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Middleborns disadvantaged? testing birth-order effects on fitness in pre-industrial finns

Faurie, C., Russell, A.F. and Lummaa, V. (2009) Middleborns disadvantaged? testing birth-order effects on fitness in pre-industrial finns. Plos One, 4 (5). Art No.e5680. ISSN 1932-6203

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Abstract

Parental investment is a limited resource for which offspring compete in order to increase their own survival and reproductive success. However, parents might be selected to influence the outcome of sibling competition through differential investment. While evidence for this is widespread in egg-laying species, whether or not this may also be the case in viviparous species is more difficult to determine. We use pre-industrial Finns as our model system and an equal investment model as our null hypothesis, which predicts that (all else being equal) middleborns should be disadvantaged through competition. We found no overall evidence to suggest that middleborns in a family are disadvantaged in terms of their survival, age at first reproduction or lifetime reproductive success. However, when considering birth-order only among same-sexed siblings, first-, middle-and lastborn sons significantly differed in the number of offspring they were able to rear to adulthood, although there was no similar effect among females. Middleborn sons appeared to produce significantly less offspring than first-or lastborn sons, but they did not significantly differ from lastborn sons in the number of offspring reared to adulthood. Our results thus show that taking sex differences into account is important when modelling birth-order effects. We found clear evidence of firstborn sons being advantaged over other sons in the family, and over firstborn daughters. Therefore, our results suggest that parents invest differentially in their offspring in order to both preferentially favour particular offspring or reduce offspring inequalities arising from sibling competition.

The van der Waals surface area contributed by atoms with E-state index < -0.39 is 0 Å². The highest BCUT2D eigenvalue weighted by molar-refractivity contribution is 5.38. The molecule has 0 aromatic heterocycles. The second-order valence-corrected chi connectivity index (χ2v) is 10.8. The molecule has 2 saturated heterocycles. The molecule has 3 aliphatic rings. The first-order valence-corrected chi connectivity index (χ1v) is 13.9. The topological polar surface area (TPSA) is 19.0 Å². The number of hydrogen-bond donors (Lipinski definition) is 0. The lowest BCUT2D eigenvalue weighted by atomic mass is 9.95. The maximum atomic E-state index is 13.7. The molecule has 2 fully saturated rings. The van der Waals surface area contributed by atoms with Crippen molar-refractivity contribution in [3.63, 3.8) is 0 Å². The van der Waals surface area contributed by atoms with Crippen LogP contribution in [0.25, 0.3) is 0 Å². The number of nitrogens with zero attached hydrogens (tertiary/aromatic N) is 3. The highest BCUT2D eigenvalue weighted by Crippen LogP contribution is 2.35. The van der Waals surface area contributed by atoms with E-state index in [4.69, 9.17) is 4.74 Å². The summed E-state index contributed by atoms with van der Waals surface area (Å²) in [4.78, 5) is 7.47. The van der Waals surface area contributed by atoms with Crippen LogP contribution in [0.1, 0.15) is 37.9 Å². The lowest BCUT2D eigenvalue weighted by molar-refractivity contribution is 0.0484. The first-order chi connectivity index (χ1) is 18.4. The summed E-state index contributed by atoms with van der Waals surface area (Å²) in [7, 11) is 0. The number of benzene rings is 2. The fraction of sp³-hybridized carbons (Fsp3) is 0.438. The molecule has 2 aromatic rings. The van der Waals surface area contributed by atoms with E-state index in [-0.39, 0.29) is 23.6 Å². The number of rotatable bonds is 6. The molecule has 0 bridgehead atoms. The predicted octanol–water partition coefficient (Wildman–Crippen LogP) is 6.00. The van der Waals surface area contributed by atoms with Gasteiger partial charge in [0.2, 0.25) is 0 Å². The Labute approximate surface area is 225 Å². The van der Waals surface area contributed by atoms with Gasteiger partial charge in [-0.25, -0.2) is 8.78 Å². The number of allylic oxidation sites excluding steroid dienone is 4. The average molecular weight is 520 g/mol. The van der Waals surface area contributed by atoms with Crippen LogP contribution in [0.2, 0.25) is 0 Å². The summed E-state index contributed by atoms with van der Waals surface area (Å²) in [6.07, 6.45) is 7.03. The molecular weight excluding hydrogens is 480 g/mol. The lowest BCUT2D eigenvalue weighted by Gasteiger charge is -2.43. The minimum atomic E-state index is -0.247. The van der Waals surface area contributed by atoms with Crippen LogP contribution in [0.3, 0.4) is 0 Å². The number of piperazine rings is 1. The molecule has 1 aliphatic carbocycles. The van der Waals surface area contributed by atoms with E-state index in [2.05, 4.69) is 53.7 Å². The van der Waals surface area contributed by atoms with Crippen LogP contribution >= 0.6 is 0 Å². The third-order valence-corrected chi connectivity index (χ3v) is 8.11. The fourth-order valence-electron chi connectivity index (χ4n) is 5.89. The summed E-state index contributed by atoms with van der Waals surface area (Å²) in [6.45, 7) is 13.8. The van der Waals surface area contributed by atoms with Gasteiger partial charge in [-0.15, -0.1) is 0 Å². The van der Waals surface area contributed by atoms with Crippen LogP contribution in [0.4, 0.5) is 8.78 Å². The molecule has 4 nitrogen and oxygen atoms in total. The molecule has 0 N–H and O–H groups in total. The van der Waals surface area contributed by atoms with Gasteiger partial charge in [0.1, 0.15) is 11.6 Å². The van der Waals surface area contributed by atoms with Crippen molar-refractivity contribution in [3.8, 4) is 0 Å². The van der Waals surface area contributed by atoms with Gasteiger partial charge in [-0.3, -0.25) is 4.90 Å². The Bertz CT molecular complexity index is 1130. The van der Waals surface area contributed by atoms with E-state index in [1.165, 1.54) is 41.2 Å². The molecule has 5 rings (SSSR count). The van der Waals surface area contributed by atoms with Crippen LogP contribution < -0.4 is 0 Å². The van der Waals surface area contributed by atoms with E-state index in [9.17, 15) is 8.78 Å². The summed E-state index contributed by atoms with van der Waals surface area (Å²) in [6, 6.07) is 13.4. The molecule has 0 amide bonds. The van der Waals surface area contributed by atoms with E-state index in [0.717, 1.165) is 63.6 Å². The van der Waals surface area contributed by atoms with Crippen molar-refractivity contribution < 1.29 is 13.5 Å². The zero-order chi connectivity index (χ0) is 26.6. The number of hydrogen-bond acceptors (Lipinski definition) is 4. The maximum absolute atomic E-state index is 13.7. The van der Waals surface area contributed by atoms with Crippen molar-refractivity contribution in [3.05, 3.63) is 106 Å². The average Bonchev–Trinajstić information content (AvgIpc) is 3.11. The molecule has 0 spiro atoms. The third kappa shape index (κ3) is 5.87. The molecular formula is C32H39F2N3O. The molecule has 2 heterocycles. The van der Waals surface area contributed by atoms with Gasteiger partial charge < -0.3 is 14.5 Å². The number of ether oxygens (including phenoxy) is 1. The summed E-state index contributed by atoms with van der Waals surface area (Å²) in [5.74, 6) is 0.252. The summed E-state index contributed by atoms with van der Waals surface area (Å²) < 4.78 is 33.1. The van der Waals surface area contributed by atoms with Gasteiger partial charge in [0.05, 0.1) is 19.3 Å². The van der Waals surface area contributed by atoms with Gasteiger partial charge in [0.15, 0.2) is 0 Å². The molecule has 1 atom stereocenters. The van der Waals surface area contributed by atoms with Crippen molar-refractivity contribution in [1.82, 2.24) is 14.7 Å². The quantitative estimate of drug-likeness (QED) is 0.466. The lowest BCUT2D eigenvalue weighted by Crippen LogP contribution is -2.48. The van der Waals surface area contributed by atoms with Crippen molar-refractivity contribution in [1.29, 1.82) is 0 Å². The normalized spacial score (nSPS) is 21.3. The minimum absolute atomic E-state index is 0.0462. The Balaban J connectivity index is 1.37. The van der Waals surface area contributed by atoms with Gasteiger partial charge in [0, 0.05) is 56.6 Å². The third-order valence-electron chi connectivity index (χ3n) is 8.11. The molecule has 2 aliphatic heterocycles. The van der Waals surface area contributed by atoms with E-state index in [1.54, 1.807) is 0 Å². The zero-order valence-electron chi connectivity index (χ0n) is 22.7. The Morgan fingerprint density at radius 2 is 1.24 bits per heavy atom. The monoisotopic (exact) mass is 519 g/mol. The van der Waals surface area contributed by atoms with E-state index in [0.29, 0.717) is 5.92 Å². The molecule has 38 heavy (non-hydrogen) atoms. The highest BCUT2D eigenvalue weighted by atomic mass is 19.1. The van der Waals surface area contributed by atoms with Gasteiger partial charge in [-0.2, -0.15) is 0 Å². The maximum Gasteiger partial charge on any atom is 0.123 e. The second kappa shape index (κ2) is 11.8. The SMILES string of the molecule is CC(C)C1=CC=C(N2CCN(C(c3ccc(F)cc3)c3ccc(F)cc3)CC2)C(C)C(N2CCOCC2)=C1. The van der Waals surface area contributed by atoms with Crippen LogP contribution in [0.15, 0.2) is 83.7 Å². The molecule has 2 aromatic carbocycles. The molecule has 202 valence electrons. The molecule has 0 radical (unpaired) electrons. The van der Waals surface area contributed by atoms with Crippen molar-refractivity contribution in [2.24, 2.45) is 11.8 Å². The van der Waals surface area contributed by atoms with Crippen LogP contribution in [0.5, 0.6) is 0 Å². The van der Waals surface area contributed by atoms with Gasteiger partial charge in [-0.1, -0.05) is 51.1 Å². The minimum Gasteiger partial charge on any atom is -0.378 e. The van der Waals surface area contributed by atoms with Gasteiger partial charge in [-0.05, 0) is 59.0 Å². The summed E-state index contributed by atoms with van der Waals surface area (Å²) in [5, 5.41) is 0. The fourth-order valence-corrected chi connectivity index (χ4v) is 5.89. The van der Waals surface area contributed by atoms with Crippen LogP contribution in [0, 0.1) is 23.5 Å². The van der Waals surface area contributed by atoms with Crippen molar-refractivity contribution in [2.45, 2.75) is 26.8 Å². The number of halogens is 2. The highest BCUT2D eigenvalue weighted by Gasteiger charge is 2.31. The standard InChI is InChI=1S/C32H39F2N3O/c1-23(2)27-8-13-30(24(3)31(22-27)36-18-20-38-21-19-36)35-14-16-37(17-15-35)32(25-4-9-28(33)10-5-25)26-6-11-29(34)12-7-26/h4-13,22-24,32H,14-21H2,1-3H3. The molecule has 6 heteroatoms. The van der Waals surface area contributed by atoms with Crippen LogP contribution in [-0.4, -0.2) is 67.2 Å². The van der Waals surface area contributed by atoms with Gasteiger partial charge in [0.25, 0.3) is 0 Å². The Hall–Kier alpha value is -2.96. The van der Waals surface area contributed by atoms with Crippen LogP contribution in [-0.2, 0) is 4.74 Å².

Item Type: Article
Copyright, Publisher and Additional Information: © 2009 Faurie et al. This is an open-access article distributed under the terms of the Creative Commons Attribution License, which permits unrestricted use, distribution, and reproduction in any medium, provided the original author and source are credited.
Institution: The University of Sheffield
Academic Units: The University of Sheffield > Faculty of Science (Sheffield) > School of Biological Sciences (Sheffield) > Department of Animal and Plant Sciences (Sheffield)
Depositing User: Miss Anthea Tucker
Date Deposited: 20 Jan 2010 11:12
Last Modified: 09 Jun 2014 04:26
Published Version: http://dx.doi.org/10.1371/journal.pone.0005680
Status: Published
Publisher: Public Library Science
Refereed: Yes
Identification Number: 10.1371/journal.pone.0005680
URI: http://eprints.whiterose.ac.uk/id/eprint/10316

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